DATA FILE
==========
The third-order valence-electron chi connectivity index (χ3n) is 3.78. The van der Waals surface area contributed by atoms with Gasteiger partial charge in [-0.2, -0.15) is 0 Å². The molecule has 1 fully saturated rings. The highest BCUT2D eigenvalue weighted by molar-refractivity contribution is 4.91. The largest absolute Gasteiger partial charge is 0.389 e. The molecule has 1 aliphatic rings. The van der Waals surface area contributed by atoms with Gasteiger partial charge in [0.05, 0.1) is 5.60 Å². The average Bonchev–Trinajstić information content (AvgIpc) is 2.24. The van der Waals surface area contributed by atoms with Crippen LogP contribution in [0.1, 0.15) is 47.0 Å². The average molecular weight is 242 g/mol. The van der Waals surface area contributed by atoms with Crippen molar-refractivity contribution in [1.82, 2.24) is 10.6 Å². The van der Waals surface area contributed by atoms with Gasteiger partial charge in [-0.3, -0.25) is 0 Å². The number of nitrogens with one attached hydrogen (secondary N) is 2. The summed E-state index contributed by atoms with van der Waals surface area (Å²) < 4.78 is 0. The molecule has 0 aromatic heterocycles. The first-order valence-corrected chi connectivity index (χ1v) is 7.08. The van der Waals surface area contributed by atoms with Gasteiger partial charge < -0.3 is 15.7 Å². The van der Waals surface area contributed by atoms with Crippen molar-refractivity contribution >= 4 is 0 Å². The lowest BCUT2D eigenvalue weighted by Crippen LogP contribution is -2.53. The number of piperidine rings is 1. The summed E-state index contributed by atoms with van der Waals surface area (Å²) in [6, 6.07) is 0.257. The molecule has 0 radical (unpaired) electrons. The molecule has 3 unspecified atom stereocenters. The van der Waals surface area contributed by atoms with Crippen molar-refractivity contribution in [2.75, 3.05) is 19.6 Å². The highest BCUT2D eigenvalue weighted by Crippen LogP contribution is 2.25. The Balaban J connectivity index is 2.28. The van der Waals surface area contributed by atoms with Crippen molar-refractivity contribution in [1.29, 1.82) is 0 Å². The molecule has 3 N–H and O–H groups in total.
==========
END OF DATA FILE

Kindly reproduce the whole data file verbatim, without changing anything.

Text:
The third-order valence-electron chi connectivity index (χ3n) is 3.78. The van der Waals surface area contributed by atoms with Gasteiger partial charge in [-0.2, -0.15) is 0 Å². The molecule has 1 fully saturated rings. The highest BCUT2D eigenvalue weighted by molar-refractivity contribution is 4.91. The largest absolute Gasteiger partial charge is 0.389 e. The molecule has 1 aliphatic rings. The van der Waals surface area contributed by atoms with Gasteiger partial charge in [0.05, 0.1) is 5.60 Å². The average Bonchev–Trinajstić information content (AvgIpc) is 2.24. The van der Waals surface area contributed by atoms with Crippen LogP contribution in [0.1, 0.15) is 47.0 Å². The average molecular weight is 242 g/mol. The van der Waals surface area contributed by atoms with Crippen molar-refractivity contribution in [1.82, 2.24) is 10.6 Å². The van der Waals surface area contributed by atoms with Gasteiger partial charge in [-0.3, -0.25) is 0 Å². The number of nitrogens with one attached hydrogen (secondary N) is 2. The summed E-state index contributed by atoms with van der Waals surface area (Å²) < 4.78 is 0. The molecule has 0 aromatic heterocycles. The first-order valence-corrected chi connectivity index (χ1v) is 7.08. The van der Waals surface area contributed by atoms with Gasteiger partial charge < -0.3 is 15.7 Å². The van der Waals surface area contributed by atoms with Crippen molar-refractivity contribution >= 4 is 0 Å². The lowest BCUT2D eigenvalue weighted by Crippen LogP contribution is -2.53. The number of piperidine rings is 1. The summed E-state index contributed by atoms with van der Waals surface area (Å²) in [6, 6.07) is 0.257. The molecule has 0 radical (unpaired) electrons. The molecule has 3 unspecified atom stereocenters. The van der Waals surface area contributed by atoms with Crippen molar-refractivity contribution in [2.75, 3.05) is 19.6 Å². The highest BCUT2D eigenvalue weighted by Crippen LogP contribution is 2.25. The Balaban J connectivity index is 2.28. The van der Waals surface area contributed by atoms with Crippen molar-refractivity contribution in [1.29, 1.82) is 0 Å². The molecule has 3 N–H and O–H groups in total.